The Animator's Survival Kit

Monday, July 6, 2009

Anime Studio 6 Auto Lip Sync

We'll be posting a full video tutorial on how we do our lip sync for the series (not hard but does take some time to get right) but in the meantime I thought I'd comment on the "automatic" lip sync function in Anime Studio 6.

The bottom line: it's practically worthless. Other than perhaps using it for a word or two it won't work for anything you have any pride in (and even then you're better off just using the respond to .WAV function).

It was clear this was the case from even a casual test of the feature, but in order to be fair I did some scientific tests and here are the results for those interested in the details (for those of you who don't understand lip sync, just understand it's not worth using).

I took a .WAV clip from the web (from the movie "As Good As It Gets") as being pretty typical of the sound files some hobbyist might work with. Better audio might yield better results but since it's based on typed text I kind of doubt it -- that is to say, if you type the text in, the auto sync should be generating phonemes on that text and matching it up to the audio, not generating phonemes from the audio. But perhaps it's doing both or even worse, using the audio only to generate the phonemes and then the text to try and line things up (rather than the other way around as Papagayo does, although it does it by asking you to line things up manually).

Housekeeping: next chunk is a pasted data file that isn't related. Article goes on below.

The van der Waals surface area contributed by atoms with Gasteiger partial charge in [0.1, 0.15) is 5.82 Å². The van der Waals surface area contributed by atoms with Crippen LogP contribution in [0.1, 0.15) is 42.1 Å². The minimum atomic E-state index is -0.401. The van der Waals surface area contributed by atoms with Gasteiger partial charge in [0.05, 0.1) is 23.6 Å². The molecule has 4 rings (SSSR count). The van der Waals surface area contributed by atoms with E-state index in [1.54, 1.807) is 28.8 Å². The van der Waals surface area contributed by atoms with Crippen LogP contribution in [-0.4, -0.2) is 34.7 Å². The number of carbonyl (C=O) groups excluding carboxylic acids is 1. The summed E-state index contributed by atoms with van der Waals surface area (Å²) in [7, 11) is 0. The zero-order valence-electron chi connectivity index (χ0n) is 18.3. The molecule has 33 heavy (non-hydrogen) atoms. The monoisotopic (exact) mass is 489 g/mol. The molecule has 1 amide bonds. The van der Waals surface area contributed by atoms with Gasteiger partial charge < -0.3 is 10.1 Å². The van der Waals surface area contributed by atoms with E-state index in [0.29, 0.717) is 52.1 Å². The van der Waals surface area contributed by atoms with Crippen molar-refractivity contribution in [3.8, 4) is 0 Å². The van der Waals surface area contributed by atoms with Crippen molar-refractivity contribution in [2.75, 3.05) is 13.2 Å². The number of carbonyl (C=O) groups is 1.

For comparison I put the text in Papagayo and manually lined up the generated phonemes. PG does an excellent job at generating the appropriate phonemes from the typed text. You can (and indeed, must) at times change what you type to match up to the audio you are hearing -- a character might say "all" instead of "oil" but as long as what you type is what it sounds like you are in good shape. In this case the lines are simple and clear enough to understand "How do you write women so well? "I think of a man and take away reason and accountability" so I did not have to change anything I typed.

For fair purposes I treated this as one character -- one thing the auto lip sync in AS doesn't do is allow for multiple characters with one audio file, unlike Papagayo, but it would be unfair to penalize it for that since that's not what it's intended to do. Then I took the XSheet from PG and matched it up with the keys generated by AS (reading the saved anme file). Here are the actual stats.

PG generated 56 phonemes and AS generated 89. It might be thought that AS generated a lot of dupes but that was not really the case. However, what was very obvious was that AS misread the track on the majority of words.

Example: "How". PG broke it down into two phonemes, "etc". and "O" and this is visibly accurate. AS took the same word and made it into four phonemes -- "etc", "rest", "MBP" and "F", which isn't even close (and looks very odd, as do most of these misreads). "do" was etc and U in PG, "E" and "O" in AS (not awful but no where near as convincing). They agreed upon "you" as "U" but "write" came out as "etc', "AI" , "etc" in PG (looks fine) and the very odd "U", "WQ", "U", "L" in AS. One more in detail: "women" is (in PG) "WQ", "AI", "MBP", "AI" and "etc" (as always, spot on) while AS didn't even come close with the bizarre "E", "L", "F", "MBP" and "F" (well, they did get ONE right).

And so it goes, on and on. The AS auto sync has the mouth opening and closing correctly most of the time (but not even that can be taken for granted) but the phonemes it generates are so bizarre and off that I have no idea how it is coming up with them.